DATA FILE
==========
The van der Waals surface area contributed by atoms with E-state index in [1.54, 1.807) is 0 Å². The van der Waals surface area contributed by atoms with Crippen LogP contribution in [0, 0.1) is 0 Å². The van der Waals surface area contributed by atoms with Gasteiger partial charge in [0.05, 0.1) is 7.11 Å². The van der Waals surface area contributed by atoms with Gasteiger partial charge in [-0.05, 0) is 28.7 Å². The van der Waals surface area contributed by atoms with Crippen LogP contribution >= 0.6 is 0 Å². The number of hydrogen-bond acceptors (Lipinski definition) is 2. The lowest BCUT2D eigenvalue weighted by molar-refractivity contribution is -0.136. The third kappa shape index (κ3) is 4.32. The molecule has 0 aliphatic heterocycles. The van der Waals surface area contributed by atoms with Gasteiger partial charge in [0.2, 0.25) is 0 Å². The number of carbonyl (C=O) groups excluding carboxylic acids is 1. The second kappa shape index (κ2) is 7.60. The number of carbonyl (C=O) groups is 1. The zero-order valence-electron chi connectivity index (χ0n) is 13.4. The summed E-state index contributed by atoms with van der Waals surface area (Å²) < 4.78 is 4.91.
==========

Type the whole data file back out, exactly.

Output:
The van der Waals surface area contributed by atoms with E-state index in [1.54, 1.807) is 0 Å². The van der Waals surface area contributed by atoms with Crippen LogP contribution in [0, 0.1) is 0 Å². The van der Waals surface area contributed by atoms with Gasteiger partial charge in [0.05, 0.1) is 7.11 Å². The van der Waals surface area contributed by atoms with Gasteiger partial charge in [-0.05, 0) is 28.7 Å². The van der Waals surface area contributed by atoms with Crippen LogP contribution >= 0.6 is 0 Å². The number of hydrogen-bond acceptors (Lipinski definition) is 2. The lowest BCUT2D eigenvalue weighted by molar-refractivity contribution is -0.136. The third kappa shape index (κ3) is 4.32. The molecule has 0 aliphatic heterocycles. The van der Waals surface area contributed by atoms with Gasteiger partial charge in [0.2, 0.25) is 0 Å². The number of carbonyl (C=O) groups excluding carboxylic acids is 1. The second kappa shape index (κ2) is 7.60. The number of carbonyl (C=O) groups is 1. The zero-order valence-electron chi connectivity index (χ0n) is 13.4. The summed E-state index contributed by atoms with van der Waals surface area (Å²) < 4.78 is 4.91.